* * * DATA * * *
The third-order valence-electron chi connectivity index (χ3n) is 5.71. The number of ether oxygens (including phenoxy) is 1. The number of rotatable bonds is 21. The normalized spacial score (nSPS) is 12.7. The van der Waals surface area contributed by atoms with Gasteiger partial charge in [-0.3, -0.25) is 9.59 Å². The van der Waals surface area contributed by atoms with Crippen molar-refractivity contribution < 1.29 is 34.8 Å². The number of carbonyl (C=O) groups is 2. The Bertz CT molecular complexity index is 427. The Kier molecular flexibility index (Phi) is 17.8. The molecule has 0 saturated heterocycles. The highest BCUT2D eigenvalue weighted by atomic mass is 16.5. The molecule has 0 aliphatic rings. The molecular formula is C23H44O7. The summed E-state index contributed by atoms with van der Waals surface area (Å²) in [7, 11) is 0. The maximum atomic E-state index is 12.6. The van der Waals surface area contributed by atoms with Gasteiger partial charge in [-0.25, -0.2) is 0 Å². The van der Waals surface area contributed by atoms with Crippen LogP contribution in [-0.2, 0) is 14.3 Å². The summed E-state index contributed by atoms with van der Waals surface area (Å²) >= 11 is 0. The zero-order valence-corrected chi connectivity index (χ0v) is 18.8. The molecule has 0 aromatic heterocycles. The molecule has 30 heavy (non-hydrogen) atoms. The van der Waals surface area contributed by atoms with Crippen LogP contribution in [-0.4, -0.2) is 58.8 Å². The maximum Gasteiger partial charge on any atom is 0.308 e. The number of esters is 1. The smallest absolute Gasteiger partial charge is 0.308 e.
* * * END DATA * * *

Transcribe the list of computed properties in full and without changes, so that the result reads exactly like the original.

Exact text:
The third-order valence-electron chi connectivity index (χ3n) is 5.71. The number of ether oxygens (including phenoxy) is 1. The number of rotatable bonds is 21. The normalized spacial score (nSPS) is 12.7. The van der Waals surface area contributed by atoms with Gasteiger partial charge in [-0.3, -0.25) is 9.59 Å². The van der Waals surface area contributed by atoms with Crippen molar-refractivity contribution < 1.29 is 34.8 Å². The number of carbonyl (C=O) groups is 2. The Bertz CT molecular complexity index is 427. The Kier molecular flexibility index (Phi) is 17.8. The molecule has 0 saturated heterocycles. The highest BCUT2D eigenvalue weighted by atomic mass is 16.5. The molecule has 0 aliphatic rings. The molecular formula is C23H44O7. The summed E-state index contributed by atoms with van der Waals surface area (Å²) in [7, 11) is 0. The maximum atomic E-state index is 12.6. The van der Waals surface area contributed by atoms with Gasteiger partial charge in [-0.25, -0.2) is 0 Å². The van der Waals surface area contributed by atoms with Crippen LogP contribution in [-0.2, 0) is 14.3 Å². The summed E-state index contributed by atoms with van der Waals surface area (Å²) >= 11 is 0. The zero-order valence-corrected chi connectivity index (χ0v) is 18.8. The molecule has 0 aromatic heterocycles. The molecule has 30 heavy (non-hydrogen) atoms. The van der Waals surface area contributed by atoms with Crippen LogP contribution in [-0.4, -0.2) is 58.8 Å². The maximum Gasteiger partial charge on any atom is 0.308 e. The number of esters is 1. The smallest absolute Gasteiger partial charge is 0.308 e.